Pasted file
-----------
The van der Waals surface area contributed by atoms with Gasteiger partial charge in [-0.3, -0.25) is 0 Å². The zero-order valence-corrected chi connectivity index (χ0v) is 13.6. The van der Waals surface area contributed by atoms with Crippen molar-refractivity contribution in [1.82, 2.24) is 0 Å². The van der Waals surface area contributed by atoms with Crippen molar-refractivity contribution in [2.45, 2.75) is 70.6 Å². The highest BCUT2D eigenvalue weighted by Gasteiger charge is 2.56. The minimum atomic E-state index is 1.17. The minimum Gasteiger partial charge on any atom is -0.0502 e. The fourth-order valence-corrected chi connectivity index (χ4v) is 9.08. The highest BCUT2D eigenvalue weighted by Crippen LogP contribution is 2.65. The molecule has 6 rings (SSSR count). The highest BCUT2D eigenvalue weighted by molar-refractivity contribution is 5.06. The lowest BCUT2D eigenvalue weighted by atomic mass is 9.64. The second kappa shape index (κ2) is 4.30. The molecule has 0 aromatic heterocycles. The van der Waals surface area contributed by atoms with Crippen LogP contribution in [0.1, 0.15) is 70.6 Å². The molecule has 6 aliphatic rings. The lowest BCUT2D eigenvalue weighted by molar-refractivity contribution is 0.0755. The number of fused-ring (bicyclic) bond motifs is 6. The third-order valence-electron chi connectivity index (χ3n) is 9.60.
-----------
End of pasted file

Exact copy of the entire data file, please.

The van der Waals surface area contributed by atoms with Gasteiger partial charge in [-0.3, -0.25) is 0 Å². The zero-order valence-corrected chi connectivity index (χ0v) is 13.6. The van der Waals surface area contributed by atoms with Crippen molar-refractivity contribution in [1.82, 2.24) is 0 Å². The van der Waals surface area contributed by atoms with Crippen molar-refractivity contribution in [2.45, 2.75) is 70.6 Å². The highest BCUT2D eigenvalue weighted by Gasteiger charge is 2.56. The minimum atomic E-state index is 1.17. The minimum Gasteiger partial charge on any atom is -0.0502 e. The fourth-order valence-corrected chi connectivity index (χ4v) is 9.08. The highest BCUT2D eigenvalue weighted by Crippen LogP contribution is 2.65. The molecule has 6 rings (SSSR count). The highest BCUT2D eigenvalue weighted by molar-refractivity contribution is 5.06. The lowest BCUT2D eigenvalue weighted by atomic mass is 9.64. The second kappa shape index (κ2) is 4.30. The molecule has 0 aromatic heterocycles. The van der Waals surface area contributed by atoms with Crippen LogP contribution in [0.1, 0.15) is 70.6 Å². The molecule has 6 aliphatic rings. The lowest BCUT2D eigenvalue weighted by molar-refractivity contribution is 0.0755. The number of fused-ring (bicyclic) bond motifs is 6. The third-order valence-electron chi connectivity index (χ3n) is 9.60.